In a now-deleted tweet, House Minority Leader Kevin McCarthy blamed President Joe Biden for Russian ransomware attacks.
House Minority Leader Kevin McCarthy on Tuesday blamed President Joe Biden for recent ransomware attacks originating in Russia and countries of the former Soviet Union against businesses and organizations around the world, accusing the Biden administration of being "soft on Russia."
McCarthy's comment, in a tweet that was then deleted but was captured by ProPublica's Politwoops site, comes after years of accepting former President Donald Trump's cozy relationship with Russian President Vladimir Putin.
"The Biden admin has been soft on Russia since Day 1," McCarthy (R-CA) tweeted. "The President never should have signaled to Putin that hacking against America is acceptable under ANY circumstance." He deleted the tweet 20 minutes later, without explanation.
Following the June 17 summit meeting between Biden and Putin, McCarthy said in a statement, "President Biden should have used today's summit to stand up for our national interests and send a message to the world that the United States will hold Russia accountable for its long list of transgressions. Unfortunately, President Biden gave Vladimir Putin a pass."
By contrast, McCarthy never publicly criticized Trump's support and open admiration for Putin. While the Washington Post reported in 2017 that the GOP leader had told colleagues privately the previous year, "There's two people I think Putin pays: [then-Rep. Dana] Rohrabacher and Trump," he later claimed, "It's a bad attempt at a joke; that's all there is to it. No one believes it to be true from any stretch of fact."
In response to special counsel Robert Mueller's investigation of ties between the Trump campaign and Russian, McCarthy dismissed the allegations with the repeated phrase "nothing there."
Two other members of his caucus also defended Trump's handling of Putin but are now criticizing Biden's.
Rep. Andy Biggs of Arizona cheered Trump's 2018 summit with Putin as "a good first step toward normal, diplomatic relations" in a USA Today op-ed.
"Joe Biden talks a tough game on Russia only to sit back as they hurl cyber-attacks at us," he tweeted on Tuesday. "Putin is eating our lunch."
Oklahoma Rep. Markwayne Mullin excused Trump's public defense of Putin at the 2018 summit, instead scolding journalists for being "extremely unprofessional" by asking Trump if he believed Putin's denials of Russian interference in the 2016 elections. "The intent of it wasn't fact-finding, it was a 'gotcha' question — and not one that should ever have been asked in that setting," Mullin tweeted.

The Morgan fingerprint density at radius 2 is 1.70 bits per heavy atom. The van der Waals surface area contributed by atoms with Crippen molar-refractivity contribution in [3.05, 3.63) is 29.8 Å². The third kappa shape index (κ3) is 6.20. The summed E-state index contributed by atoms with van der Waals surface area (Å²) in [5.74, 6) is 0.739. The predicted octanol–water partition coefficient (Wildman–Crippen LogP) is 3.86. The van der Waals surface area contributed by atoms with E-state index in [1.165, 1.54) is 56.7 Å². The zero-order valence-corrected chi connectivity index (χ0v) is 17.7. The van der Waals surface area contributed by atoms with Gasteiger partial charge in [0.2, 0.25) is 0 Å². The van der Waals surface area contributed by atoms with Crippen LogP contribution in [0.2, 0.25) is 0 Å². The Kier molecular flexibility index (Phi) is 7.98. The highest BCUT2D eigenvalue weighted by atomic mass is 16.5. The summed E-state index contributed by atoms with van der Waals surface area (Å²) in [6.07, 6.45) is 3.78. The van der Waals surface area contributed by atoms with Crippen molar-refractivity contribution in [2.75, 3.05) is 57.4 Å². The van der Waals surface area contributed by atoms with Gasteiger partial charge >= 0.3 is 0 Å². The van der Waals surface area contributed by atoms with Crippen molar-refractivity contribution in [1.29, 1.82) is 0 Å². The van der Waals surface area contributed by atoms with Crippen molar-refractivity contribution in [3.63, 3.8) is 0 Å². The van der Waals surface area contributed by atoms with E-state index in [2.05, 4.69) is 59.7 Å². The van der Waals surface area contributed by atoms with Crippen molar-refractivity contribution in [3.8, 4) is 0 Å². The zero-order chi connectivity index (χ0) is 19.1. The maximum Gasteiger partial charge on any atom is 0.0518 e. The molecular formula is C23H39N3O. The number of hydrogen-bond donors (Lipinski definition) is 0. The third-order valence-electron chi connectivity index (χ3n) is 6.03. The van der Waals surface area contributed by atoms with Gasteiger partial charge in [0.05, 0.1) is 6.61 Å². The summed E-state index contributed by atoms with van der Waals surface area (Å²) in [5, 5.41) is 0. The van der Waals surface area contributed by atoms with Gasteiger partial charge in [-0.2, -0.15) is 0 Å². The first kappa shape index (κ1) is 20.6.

On Wednesday, he tweeted that a ransomware attack against the software company Kaseya was "a direct result of President Biden failing to hold Russia accountable."
This is not the first time pro-Trump lawmakers have tried to frame Biden as weak on Russia.
In May, after Biden approved a request from the German government to waive sanctions against a business building an oil pipeline between Russia and Germany, House Republicans suggested he must be "a Russian asset" or that Putin must "have" something on him.
The recent Republican criticisms come after a growing number of cyberattacks have been launched, seemingly by Russians hackers, against businesses across the globe. A similar attack on an oil and gas pipeline in May slowed fossil fuel deliveries along the East Coast for several days.
In June, Biden expressly told Putin to stop the hacking.
On Tuesday, White House press secretary Jen Psaki warned, "If the Russian government cannot or will not take action against criminal actors residing in Russia, we will take action or reserve the right to take action on our own."
During his 2016 campaign, Trump openly sought help from Putin with opposition research against Hillary Clinton. "Russia, if you're listening, I hope you're able to find the 30,000 emails that are missing, I think you will probably be rewarded mightily by our press," he said at a July press conference.
Weeks earlier, high-ranking Trump campaign officials, including Donald Trump Jr., had met with Russia officials who offered dirt on Clinton, his Democratic opponent.
After Russia's efforts to help Trump win came to light, he repeatedly defended Putin, falsely saying that Putin did not meddle on his behalf and dismissing the unanimous findings of his own intelligence agencies.
In a February 2017 Fox News appearance, Trump was asked why he respected a known "killer" like Putin. Trump responded, "There are a lot of killers. You think our country's so innocent?"
Published with permission of The American Independent Foundation.